MANILA, Philippines – The Department of Tourism (DOT) discontinued its partnership with McCann Worldgroup Philippines, after the advertising company was accused of plagiarizing a South African tourism commercial. (READ: New DOT ad criticized for being 'unoriginal')
"In the midst of this controversy, the DOT expects a public apology from McCann over the negative feedback that the department has been receiving, owing to the glaring similarities between McCann's 'Sights' ad and South Africa's ad released in 2014," the DOT said in a statement on Thursday, June 15.
The DOT added it will return to its previous slogan "It's more fun in the Philippines," junking the new slogan that was used in the McCann commercial, "Experience the Philippines."
"We also wish to announce that we will reopen the procurement process for the production of a new advertising material, which will be more consistent with the current slogan, 'It's more fun in the Philippines.'"
DOT announces they have decided to discontinue partnership with McCann Worldgroup PH. Story soon on https://t.co/cLMeMMTzIb pic.twitter.com/qLGDkViI4n — Rappler (@rapplerdotcom) June 15, 2017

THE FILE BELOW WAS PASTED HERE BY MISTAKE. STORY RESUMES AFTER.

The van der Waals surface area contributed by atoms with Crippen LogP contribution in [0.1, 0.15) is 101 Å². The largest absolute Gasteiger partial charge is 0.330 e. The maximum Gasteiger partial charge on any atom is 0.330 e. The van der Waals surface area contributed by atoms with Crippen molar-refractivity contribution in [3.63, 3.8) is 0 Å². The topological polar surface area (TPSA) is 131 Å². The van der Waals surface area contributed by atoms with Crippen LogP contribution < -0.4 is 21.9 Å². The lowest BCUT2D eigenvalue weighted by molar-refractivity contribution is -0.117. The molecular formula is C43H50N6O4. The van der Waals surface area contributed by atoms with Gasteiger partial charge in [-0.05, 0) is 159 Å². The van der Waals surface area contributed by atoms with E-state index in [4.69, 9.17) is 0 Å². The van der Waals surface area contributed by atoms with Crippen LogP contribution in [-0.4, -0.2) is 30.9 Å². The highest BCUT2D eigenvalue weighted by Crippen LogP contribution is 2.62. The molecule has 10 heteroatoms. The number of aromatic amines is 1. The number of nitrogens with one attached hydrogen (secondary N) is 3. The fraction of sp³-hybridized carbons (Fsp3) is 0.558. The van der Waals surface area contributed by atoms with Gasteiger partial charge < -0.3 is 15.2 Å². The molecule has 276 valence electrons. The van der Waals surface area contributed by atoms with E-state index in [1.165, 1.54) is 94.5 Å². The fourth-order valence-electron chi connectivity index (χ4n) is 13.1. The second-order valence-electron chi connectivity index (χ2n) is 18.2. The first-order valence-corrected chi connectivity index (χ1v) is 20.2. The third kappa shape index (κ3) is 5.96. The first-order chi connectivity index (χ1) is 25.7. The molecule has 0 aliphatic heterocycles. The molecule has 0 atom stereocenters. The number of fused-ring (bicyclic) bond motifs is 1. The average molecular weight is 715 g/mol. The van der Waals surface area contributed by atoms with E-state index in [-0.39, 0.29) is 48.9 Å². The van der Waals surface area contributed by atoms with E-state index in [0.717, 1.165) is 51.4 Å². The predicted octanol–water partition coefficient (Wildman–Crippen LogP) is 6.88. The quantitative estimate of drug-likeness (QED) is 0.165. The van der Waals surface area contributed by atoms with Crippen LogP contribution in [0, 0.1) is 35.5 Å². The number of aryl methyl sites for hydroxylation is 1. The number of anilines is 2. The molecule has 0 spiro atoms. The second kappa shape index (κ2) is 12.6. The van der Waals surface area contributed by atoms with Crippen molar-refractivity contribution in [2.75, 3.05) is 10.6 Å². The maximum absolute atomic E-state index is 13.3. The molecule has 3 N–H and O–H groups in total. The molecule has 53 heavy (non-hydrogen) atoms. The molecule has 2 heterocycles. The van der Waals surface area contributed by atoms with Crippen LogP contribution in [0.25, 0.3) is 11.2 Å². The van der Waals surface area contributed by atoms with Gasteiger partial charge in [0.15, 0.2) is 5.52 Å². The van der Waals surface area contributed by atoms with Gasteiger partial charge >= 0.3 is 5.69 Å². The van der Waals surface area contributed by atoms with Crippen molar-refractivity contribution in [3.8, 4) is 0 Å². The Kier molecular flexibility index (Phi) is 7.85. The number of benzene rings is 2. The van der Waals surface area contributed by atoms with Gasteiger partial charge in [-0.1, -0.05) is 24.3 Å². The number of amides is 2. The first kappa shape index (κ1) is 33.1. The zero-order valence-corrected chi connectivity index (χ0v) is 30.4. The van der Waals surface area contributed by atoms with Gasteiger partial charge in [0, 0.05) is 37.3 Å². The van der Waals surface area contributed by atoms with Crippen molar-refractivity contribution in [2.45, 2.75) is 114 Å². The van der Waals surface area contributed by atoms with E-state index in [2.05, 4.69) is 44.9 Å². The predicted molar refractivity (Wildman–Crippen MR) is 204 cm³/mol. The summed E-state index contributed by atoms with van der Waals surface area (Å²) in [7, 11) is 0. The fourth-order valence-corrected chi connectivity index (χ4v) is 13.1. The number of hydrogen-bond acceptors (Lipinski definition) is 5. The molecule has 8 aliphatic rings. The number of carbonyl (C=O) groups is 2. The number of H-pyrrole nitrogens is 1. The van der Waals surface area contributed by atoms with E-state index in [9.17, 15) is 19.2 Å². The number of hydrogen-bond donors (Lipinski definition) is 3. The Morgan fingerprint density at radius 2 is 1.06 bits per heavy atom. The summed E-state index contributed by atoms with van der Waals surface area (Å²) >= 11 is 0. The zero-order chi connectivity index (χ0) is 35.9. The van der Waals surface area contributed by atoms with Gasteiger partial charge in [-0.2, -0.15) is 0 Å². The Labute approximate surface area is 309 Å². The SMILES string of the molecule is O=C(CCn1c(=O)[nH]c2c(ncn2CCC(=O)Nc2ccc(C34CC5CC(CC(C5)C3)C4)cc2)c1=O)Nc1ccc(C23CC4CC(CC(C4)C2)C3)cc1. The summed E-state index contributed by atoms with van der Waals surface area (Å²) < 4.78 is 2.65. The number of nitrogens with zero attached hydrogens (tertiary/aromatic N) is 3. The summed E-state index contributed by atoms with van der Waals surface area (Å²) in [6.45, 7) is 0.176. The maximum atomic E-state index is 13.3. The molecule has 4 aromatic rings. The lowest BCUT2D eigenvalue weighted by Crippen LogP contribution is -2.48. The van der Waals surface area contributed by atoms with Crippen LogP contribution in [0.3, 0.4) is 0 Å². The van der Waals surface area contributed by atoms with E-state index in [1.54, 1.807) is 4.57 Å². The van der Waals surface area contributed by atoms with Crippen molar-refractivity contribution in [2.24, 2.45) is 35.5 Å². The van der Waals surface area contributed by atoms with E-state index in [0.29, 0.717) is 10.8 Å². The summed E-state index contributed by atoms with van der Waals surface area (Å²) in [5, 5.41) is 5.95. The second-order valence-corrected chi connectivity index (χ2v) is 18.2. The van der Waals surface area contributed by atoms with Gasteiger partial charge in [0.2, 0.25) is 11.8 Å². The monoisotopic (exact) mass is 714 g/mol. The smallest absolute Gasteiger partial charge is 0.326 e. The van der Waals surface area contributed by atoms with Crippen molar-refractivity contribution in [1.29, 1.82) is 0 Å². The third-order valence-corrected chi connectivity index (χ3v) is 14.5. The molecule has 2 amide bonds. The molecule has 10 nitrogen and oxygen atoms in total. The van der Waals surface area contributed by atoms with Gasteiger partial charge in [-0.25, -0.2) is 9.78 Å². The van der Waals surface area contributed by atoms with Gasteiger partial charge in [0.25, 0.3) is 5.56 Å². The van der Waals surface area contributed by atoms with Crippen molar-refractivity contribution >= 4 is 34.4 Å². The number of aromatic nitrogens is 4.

The "Sights" commercial has since been removed from the DOT's Facebook page.
The DOT's statement on Thursday is a reversal of its previous stand on the controversy. It initially said last Tuesday, June 13, that it was standing by the commercial.
The DOT had said on Tuesday: "We stand by McCann; we stand by the creative execution. We know for a fact that the Philippines is a choice destination and is also a choice place to stay for retirees. It's all part of the choice series of ads to show the spirit of the Filipino."
McCann, meanwhile, earlier denied the plagiarism allegations. "We underscore that there has never been any intention to copy others' creative work. McCann Worldgroup Philippines has always strived to adhere to our guiding principle, 'Truth Well Told,' in everything we do. We stand by the integrity with which this campaign was developed," the ad agency said on Tuesday. – Rappler.com